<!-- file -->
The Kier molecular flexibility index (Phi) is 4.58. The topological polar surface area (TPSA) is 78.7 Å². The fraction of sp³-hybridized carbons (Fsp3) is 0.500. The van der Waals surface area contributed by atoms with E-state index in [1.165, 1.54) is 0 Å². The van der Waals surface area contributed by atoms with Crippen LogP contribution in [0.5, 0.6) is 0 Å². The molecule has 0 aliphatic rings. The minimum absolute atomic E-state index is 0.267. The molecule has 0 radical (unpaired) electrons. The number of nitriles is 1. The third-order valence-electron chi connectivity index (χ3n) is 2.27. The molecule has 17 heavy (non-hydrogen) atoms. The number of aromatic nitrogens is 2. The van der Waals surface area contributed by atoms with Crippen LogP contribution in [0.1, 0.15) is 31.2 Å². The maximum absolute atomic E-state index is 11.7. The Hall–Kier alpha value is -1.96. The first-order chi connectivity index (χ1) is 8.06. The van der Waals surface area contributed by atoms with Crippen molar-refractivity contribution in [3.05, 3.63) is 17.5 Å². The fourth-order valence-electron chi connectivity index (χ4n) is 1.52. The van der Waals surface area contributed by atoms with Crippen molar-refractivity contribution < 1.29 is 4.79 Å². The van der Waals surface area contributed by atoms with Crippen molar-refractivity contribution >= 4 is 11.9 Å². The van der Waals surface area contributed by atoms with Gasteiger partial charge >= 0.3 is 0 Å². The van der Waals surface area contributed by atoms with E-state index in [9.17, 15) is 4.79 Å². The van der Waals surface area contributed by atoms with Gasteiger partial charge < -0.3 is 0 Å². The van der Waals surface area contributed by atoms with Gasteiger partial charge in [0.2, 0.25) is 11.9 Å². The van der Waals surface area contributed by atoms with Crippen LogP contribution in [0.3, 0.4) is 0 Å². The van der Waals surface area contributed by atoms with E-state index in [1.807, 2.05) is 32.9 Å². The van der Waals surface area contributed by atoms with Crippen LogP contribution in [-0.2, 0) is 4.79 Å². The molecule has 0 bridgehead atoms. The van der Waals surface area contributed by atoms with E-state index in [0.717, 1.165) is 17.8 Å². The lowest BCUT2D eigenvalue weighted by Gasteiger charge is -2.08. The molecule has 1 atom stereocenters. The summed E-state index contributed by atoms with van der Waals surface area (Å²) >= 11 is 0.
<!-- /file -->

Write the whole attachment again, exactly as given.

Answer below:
The Kier molecular flexibility index (Phi) is 4.58. The topological polar surface area (TPSA) is 78.7 Å². The fraction of sp³-hybridized carbons (Fsp3) is 0.500. The van der Waals surface area contributed by atoms with E-state index in [1.165, 1.54) is 0 Å². The van der Waals surface area contributed by atoms with Crippen LogP contribution in [0.5, 0.6) is 0 Å². The molecule has 0 aliphatic rings. The minimum absolute atomic E-state index is 0.267. The molecule has 0 radical (unpaired) electrons. The number of nitriles is 1. The third-order valence-electron chi connectivity index (χ3n) is 2.27. The molecule has 17 heavy (non-hydrogen) atoms. The number of aromatic nitrogens is 2. The van der Waals surface area contributed by atoms with Crippen LogP contribution in [0.1, 0.15) is 31.2 Å². The maximum absolute atomic E-state index is 11.7. The Hall–Kier alpha value is -1.96. The first-order chi connectivity index (χ1) is 8.06. The van der Waals surface area contributed by atoms with Crippen molar-refractivity contribution in [3.05, 3.63) is 17.5 Å². The fourth-order valence-electron chi connectivity index (χ4n) is 1.52. The van der Waals surface area contributed by atoms with Crippen molar-refractivity contribution < 1.29 is 4.79 Å². The van der Waals surface area contributed by atoms with Crippen molar-refractivity contribution >= 4 is 11.9 Å². The van der Waals surface area contributed by atoms with Gasteiger partial charge >= 0.3 is 0 Å². The van der Waals surface area contributed by atoms with E-state index in [9.17, 15) is 4.79 Å². The van der Waals surface area contributed by atoms with Gasteiger partial charge < -0.3 is 0 Å². The van der Waals surface area contributed by atoms with Gasteiger partial charge in [0.2, 0.25) is 11.9 Å². The van der Waals surface area contributed by atoms with Crippen LogP contribution in [0.3, 0.4) is 0 Å². The van der Waals surface area contributed by atoms with E-state index in [1.807, 2.05) is 32.9 Å². The van der Waals surface area contributed by atoms with Crippen LogP contribution in [-0.2, 0) is 4.79 Å². The molecule has 0 bridgehead atoms. The van der Waals surface area contributed by atoms with E-state index in [0.717, 1.165) is 17.8 Å². The lowest BCUT2D eigenvalue weighted by Gasteiger charge is -2.08. The molecule has 1 atom stereocenters. The summed E-state index contributed by atoms with van der Waals surface area (Å²) >= 11 is 0.